Leon and Heidy meet a Komodo dragon on their travels.
Insurance Leon's first choice
By Kate Tilley, Editor, Resolve
Leon Briggs is a rarity in insurance – when he left school at 15, his intent was to join the industry.
"It seems most 15 year olds didn't see the excitement I saw," he said.
Leon's dad was in life insurance and he'd done some holiday work for his father at age 14, so after leaving school he went to a recruitment agency and was soon employed in Sun Alliance's Wellington, New Zealand, office.
He started work on 10 April 1986 and in September 1987 transferred to the Auckland-based marine department. He was back in Wellington at the end of 1988, fully indoctrinated into the marine specialisation. Despite being only 18 years old, he had the third highest underwriting authority in Sun Alliance NZ.
Leon resigned to travel overseas and when he returned to Wellington in 1991, loss adjuster MBS (now Cunningham Lindsey) was seeking a marine surveyor. Leon was an obvious choice and he's been adjusting ever since.
Apart from four years in the US as a forensic accountant from 2004 to 2007, Leon's always been with Cunningham Lindsey and its predecessors. He is now the firm's National Chief Adjuster.
But that's not his only title. Leon has been NZILA's treasurer since September 2013 and late last year became president of the Australasian Institute of Chartered Loss Adjusters.
When he joined the adjusting profession, Leon completed 12 exams set by the then NZ Insurance Institute – a prerequisite for sitting the seven exams set by the UK Chartered Institute of Loss Adjusters (CILA). "The CILA exams were hard and harder for the fact there were no text books, just a one page sheet of things that would be helpful to learn."
Loss adjusting offers Leon variety. Although the majority of his work is earthquake claims, he says every claim is slightly different. "You get a fairly shallow understanding of every business – how a piece of cheese is made; how to process a cow or a chicken; how a hydro electric power station works."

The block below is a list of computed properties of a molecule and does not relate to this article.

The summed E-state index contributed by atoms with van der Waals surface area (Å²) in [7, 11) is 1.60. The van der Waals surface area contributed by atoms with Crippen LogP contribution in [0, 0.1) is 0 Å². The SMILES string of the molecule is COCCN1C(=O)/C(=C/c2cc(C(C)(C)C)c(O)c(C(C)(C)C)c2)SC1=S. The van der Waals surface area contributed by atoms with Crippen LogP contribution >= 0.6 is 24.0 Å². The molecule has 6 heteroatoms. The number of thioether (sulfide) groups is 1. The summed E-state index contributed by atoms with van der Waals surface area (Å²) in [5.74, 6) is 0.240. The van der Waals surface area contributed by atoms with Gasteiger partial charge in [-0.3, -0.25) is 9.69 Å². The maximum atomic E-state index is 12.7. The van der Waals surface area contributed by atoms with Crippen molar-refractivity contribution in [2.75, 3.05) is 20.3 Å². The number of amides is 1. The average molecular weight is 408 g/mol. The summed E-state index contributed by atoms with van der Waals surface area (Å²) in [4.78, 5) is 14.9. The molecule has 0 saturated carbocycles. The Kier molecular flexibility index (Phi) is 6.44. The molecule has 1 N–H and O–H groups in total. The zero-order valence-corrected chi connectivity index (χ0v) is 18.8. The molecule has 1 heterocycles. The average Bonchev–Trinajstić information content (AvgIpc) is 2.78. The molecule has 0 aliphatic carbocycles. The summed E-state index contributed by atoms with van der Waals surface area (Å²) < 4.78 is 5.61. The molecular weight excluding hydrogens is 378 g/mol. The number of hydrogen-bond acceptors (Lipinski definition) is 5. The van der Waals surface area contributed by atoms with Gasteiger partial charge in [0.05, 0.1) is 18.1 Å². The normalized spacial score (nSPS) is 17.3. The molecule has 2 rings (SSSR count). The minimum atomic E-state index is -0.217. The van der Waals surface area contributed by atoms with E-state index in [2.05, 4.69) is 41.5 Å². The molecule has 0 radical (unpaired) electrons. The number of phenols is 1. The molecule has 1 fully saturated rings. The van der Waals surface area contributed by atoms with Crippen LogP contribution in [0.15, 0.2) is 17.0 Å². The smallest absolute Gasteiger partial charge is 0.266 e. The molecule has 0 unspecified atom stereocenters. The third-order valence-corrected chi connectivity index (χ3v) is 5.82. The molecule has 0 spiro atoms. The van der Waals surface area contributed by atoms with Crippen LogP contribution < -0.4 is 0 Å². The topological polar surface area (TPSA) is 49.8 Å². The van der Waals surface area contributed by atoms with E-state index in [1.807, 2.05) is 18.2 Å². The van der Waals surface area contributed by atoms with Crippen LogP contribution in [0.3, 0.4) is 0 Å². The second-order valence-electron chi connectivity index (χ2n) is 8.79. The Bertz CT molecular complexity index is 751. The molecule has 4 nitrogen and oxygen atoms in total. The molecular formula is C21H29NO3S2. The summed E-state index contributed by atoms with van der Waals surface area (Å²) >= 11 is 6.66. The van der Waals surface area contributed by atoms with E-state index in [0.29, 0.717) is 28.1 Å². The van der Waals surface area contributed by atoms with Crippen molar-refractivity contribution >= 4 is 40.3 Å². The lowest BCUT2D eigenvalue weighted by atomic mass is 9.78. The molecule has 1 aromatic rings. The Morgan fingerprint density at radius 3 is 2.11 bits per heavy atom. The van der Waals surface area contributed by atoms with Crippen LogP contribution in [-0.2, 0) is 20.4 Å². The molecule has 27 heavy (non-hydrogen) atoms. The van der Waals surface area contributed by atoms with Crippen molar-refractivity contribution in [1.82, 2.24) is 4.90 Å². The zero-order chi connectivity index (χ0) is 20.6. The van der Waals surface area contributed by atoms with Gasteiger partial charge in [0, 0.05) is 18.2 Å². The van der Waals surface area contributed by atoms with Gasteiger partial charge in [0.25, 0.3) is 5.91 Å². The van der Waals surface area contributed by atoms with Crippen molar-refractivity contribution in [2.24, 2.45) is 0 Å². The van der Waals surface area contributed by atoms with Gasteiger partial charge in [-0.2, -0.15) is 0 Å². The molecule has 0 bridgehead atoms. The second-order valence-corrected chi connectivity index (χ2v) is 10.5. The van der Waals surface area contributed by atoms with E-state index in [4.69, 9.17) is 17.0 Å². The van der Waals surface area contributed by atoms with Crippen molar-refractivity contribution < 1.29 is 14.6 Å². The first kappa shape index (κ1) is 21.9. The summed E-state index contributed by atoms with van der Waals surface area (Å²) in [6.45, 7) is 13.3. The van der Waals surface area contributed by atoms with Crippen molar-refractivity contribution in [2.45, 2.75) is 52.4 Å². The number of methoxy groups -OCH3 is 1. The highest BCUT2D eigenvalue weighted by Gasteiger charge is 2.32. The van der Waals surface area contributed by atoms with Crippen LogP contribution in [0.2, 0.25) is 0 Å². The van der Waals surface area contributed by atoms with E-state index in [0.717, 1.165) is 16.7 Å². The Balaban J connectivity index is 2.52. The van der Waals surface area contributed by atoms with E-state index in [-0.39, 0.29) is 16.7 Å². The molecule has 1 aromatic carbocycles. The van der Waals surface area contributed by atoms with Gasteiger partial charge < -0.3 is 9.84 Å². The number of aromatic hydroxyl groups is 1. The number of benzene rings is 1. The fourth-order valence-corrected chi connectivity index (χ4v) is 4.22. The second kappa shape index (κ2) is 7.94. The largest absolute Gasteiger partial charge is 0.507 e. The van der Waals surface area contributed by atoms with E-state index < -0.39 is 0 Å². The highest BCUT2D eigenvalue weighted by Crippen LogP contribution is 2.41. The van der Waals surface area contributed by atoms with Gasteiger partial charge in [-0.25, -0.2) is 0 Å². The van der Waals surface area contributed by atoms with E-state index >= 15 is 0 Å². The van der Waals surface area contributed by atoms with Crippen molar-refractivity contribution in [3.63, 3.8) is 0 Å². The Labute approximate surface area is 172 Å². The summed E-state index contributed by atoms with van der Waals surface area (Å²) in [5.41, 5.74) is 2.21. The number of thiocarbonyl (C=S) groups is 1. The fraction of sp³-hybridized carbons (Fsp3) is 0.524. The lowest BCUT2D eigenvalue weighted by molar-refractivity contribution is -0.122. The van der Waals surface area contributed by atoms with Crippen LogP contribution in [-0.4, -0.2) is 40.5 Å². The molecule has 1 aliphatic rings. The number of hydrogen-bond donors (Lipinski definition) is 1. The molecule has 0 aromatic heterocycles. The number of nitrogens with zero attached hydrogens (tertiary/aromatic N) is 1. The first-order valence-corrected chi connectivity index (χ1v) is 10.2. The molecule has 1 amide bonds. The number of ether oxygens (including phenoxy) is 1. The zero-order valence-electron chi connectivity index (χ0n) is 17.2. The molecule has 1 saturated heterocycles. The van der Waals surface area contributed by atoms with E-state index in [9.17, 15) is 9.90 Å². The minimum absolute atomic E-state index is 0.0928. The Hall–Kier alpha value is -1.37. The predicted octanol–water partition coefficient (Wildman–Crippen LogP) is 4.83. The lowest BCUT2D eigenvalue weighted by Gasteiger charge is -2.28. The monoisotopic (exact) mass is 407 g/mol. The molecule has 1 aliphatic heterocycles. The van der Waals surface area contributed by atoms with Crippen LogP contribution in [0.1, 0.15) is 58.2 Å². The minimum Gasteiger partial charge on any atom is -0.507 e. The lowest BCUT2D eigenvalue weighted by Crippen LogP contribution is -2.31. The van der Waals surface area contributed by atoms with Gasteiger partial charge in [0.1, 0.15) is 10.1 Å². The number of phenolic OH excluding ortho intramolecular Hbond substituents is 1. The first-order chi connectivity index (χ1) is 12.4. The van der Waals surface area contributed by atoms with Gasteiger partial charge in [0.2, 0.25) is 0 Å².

Leon says adjusting is about calculating losses, so it's working with numbers. "You don't have to like numbers, as I do, but you must have an affinity with them," he told Resolve.
The fundamentals of adjusting are assessing the damage, deciding how to fix it and what it will cost, examining the policy to see how it responds, and adjusting the claim in accordance with the policy.
The policy element distinguishes an adjuster from an assessor. "Assessors can be very experienced technically, but they just review damage and decide how to fix it," Leon said.
While anyone can set themselves up as an adjuster, education and professional standards are the hallmarks of chartered loss adjusters. "Sound, formal education is the backbone of making sure an adjuster is fit to be chartered, however, ensuring adjusters continue to be skilled and capable of ethical and sound practice requires ongoing education," he said.
Leon was happy to step into the AICLA presidency, having served on the NZ divisional committee and then the board.
Education will be a key focus during his presidency. "I am a detail person and there's a lot of detail in getting the education system right," he told Resolve.
While NZILA promotes an understanding of insurance law and provides discussion forums, conferences, lectures and the like, unlike AICLA, it does not offer professional qualifications.
However, that's not its intent. Leon is proud of NZILA's successes. Its annual conferences – which rotate between Wellington, Auckland and originally Christchurch, but Queenstown since the Canterbury earthquakes – attract more than 300 delegates.
Membership is well distributed across the industry and the legal fraternities.
Leon's work is demanding – he takes about 100 flights a year for Cunningham Lindsey. But, when it's holiday time, he and his family are usually in the air again.
Leon, his wife Heidy and Leon's daughter Ella, 13, love travel. The family has just returned from a US trip. Leon counts Mongolia, Cambodia, Madagascar and Iceland among his favourite destinations.
He plays squash "irregularly" and watches rugby and cricket. He also flies to Australia each year to watch one of the State of Origin rugby league bouts live.
He vows he'd have more time for leisure pursuits "if there were no earthquakes". But if the theory that NZ quakes seem to go in 13-year cycles is correct, the heavy workload won't be stopping soon.